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How to choose a stimulation study

Solvent systems for E&L material characterization need to be chosen with the intent to enable the identification and semi-quantification of target leachables for conclusive drug product assessment.

The choice and performance of these solvent systems is crucial for the overall outcome of an E&L qualification exercise as these conditions determine the ultimate list of leachables undergoing a toxicological assessment.

Various industry groups have proposed simulation solvents as a starting point for such exercises (e. g. PQRI PODP WG for final packaging systems).

While the simulation solvent should best mimic the drug product physico-chemical properties (e. g. leachables solubility) only more general rationales and initial concepts for the selection of simulation solvents are available in the public domain.
Panellists joining the E&L Europe panel discussion will answer questions on whether they see a need or a benefit of a more enhanced or precise guidance on the choice of simulation solvent systems, if for example such guidance could consist of kind of a semi-quantitative scale to assess drug-product lipophilicity. And furthermore, what would be suitable organisations to perform such research? Bearing in mind that in the food contact materials arena (EU), such research activities have been launched and supported based on officially funded projects.

Dennis Jenke, one of the session panellists has written an article on "Establishing the proper pH of simulating solvents used in organic extractables assessments for packaging systems and their materials of construction used with aqueous parenteral drug products" which is published by Pharm Outsourcing. 15(4):20, 22, 24-27 (2014).

Substances that leach into drug products from packaging systems can affect the product's suitability for use. Thus drug products may be tested for leachables or packaging systems can be tested for extractables to establish the systems' impact on the suitability of the drug product. If the purpose of the controlled extraction study is to produce a packaging system extractables profile that is similar to the drug product's leachables profile, then the extraction conditions should mimic the contact conditions between the drug product and its packaging. Extraction conditions to consider in the extraction study include the chemical nature of the extraction solvent and the drug product, especially pH.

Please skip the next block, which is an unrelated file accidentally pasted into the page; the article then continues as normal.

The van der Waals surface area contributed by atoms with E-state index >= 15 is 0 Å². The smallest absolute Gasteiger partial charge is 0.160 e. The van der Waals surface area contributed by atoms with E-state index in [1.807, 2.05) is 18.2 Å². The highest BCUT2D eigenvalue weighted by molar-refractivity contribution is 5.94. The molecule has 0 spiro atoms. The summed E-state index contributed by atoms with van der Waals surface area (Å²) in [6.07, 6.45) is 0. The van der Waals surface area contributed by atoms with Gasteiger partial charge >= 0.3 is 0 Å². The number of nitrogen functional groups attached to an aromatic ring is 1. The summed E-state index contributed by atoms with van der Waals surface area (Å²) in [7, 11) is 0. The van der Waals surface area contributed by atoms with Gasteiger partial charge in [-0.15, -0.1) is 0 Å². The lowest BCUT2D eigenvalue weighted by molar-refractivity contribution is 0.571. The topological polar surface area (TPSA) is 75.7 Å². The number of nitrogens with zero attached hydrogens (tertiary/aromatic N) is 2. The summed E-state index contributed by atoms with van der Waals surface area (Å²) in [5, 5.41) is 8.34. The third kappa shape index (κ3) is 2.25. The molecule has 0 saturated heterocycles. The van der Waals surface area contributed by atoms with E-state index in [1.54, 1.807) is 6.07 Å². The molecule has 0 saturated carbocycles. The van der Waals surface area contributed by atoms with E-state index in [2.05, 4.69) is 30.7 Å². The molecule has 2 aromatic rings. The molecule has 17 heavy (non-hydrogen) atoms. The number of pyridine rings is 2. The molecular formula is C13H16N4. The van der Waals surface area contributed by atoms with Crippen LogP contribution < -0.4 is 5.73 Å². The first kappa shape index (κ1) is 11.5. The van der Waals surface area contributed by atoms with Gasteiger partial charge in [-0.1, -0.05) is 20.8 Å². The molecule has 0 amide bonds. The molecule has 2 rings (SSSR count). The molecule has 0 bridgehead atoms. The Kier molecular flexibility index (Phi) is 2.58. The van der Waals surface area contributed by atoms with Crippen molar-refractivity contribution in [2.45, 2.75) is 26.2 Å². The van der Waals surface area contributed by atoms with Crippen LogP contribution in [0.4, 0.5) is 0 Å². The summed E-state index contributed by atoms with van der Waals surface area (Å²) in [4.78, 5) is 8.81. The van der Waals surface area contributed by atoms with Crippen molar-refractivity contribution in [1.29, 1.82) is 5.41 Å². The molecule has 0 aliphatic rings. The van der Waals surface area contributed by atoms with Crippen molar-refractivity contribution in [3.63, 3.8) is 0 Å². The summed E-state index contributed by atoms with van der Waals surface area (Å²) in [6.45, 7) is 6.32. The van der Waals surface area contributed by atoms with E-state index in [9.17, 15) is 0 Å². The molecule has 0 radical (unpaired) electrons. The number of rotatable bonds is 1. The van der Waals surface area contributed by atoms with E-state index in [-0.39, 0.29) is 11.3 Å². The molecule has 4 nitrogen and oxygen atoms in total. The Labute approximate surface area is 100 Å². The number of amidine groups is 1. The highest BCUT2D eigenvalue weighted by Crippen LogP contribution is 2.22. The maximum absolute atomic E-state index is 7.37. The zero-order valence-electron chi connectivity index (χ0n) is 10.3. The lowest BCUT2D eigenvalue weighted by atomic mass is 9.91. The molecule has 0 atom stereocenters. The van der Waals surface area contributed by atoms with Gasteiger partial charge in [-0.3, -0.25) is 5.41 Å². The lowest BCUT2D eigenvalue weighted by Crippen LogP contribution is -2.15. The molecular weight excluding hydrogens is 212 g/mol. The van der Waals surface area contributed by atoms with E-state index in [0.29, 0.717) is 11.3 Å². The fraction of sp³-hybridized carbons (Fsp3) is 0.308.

This manuscript considers the pH range that extraction solvents should cover to produce complete extractables profiles and the proper use of intermediate pH solvents and concludes that: (1) the proper pH range for simulating extracting solvents used in controlled extraction studies designed to forecast drug product leachables spans the pH range of the relevant drug products; (2) relatively complete extractables profiles, reflecting all relevant extractables and establishing their highest possible levels as drug product leachables, are obtained at pH extremes of 2 and 10; (3) using an extraction solvent with a neutral pH between 6 and 8 adds little or no value in establishing the worst case extractables profile (greatest number of extractables at their highest levels); and (4) simulating the "leaching power" of drug products that span a specific pH range requires the extraction solvents whose pH values closely match, and do not significantly exceed, the extreme pH values of the drug products.

Panellists joining this session include: Dennis Jenke of Baxter Healthcare, Frank Welle of Fraunhofer IVV, Wolfgang Dirk of Gerresheimer and Melanie Pires of MHRA.

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